Psalm 45:6-7 and Its Christological Contributions to Hebrews -- By: Herbert W. Bateman, IV

Journal: Trinity Journal
Volume: TRINJ 22:1 (Spring 2001)
Article: Psalm 45:6-7 and Its Christological Contributions to Hebrews
Author: Herbert W. Bateman, IV

Psalm 45:6-7 and Its Christological Contributions to Hebrews

Herbert W. Bateman, IV*

* Herbert W. Bateman, IV is Professor of New Testament studies at Grace Theological Seminary in Winona Lake, Indiana.

In his past administration of human history, God not only endorsed, he canonized the importance of the Davidic monarchy for the nation of Israel.1 The Davidic king-priest was divinely called and authorized to rule Yahweh’s people, to build and maintain Yahweh’s temple, and to keep and enforce Yahweh’s law, which had been given through Moses (2 Sam 7:8–16; Pss 2; 72; 132:11–12). The temple was an important symbol to David and Solomon. It served to exemplify Yahweh’s presence, to exercise ceremonial law, and to endorse the Davidic king-priest’s right to rule. Although David initially desired to build the temple for Yahweh (“for me to dwell in,2 Sam 7:5), God modifies David’s request and promises that a temple will be built “for my name” (2 Sam 7:14).2 In addition, Solomon, not David, was to build God’s temple (1 Kgs 6:1–37; 8:1–66; 2 Chr 2:1–7:10). As a result, the temple remained an important symbol for subsequent Davidic kings, but Israel’s Davidic monarchy failed to honor Yahweh and his temple. Thus Yahweh set into motion a twofold plan of retribution and restoration.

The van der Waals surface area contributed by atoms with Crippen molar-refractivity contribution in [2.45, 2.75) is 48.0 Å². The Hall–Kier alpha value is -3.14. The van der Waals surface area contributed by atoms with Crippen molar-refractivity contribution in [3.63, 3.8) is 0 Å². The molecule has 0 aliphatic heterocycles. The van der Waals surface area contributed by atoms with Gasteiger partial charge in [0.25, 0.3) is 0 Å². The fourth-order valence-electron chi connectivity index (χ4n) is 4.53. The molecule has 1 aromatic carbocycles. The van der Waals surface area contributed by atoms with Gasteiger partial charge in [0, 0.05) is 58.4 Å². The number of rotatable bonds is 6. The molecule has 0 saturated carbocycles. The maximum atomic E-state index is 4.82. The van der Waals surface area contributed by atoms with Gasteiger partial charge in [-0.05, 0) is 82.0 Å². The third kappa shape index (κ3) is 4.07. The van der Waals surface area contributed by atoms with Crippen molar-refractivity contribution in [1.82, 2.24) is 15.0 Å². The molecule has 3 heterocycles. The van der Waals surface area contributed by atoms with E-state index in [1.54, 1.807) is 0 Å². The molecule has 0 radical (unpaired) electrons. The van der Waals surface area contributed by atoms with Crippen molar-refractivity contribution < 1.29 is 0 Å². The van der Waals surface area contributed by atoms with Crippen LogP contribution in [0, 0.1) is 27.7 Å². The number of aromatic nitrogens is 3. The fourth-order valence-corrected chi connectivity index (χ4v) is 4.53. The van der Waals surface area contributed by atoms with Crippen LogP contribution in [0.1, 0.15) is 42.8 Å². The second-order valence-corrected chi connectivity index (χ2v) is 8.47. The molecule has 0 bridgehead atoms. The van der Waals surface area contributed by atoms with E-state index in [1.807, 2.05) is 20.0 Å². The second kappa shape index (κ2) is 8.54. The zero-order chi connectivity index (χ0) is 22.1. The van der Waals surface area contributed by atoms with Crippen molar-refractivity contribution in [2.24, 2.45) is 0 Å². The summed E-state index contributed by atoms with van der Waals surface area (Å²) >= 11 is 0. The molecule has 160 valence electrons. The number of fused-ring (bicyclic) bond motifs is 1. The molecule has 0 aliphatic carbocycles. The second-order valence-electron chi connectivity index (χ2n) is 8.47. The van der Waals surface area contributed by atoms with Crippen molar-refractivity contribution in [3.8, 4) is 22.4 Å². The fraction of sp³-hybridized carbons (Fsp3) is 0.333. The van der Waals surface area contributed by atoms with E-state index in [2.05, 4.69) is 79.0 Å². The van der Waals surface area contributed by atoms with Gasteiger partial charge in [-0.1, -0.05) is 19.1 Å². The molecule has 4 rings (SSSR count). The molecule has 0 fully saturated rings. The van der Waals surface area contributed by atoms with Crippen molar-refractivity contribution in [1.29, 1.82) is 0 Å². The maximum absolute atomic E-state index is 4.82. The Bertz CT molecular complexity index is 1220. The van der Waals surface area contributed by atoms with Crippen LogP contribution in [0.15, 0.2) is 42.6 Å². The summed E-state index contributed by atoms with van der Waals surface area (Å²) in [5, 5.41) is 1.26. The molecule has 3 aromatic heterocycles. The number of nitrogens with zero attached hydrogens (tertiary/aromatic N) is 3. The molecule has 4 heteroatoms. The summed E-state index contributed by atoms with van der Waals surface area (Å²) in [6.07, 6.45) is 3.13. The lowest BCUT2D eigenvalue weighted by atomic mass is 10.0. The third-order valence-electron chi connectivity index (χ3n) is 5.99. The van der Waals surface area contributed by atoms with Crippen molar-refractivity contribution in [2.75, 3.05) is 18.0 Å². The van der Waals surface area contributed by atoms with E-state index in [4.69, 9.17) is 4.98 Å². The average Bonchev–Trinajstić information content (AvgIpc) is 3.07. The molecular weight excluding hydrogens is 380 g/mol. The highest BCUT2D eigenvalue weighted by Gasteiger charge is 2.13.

With the eventual demise of the Davidic monarchy, the temple’s destruction, and Judah’s deportation to Babylon in 586, God’s people entered a period of exile. Those who emigrated back to Jerusalem from Babylonia during the Persian period constructed a new temple, “developed the canon of Torah,” and fashioned an internationalistic and pluralistic religion.3 Judaism thus emerged as a Diaspora

religion, which tended to be separated from the local Jerusalem government, yet temple-centered. Albeit a temple-state, Judea employed symbols of sovereignty— most notably the temple—which were restricted due to its status as a secondary state in a province of the Persian and subsequent Grecian and Roman Empires. Thus many Jews of the first century believed Israel’s exile ...

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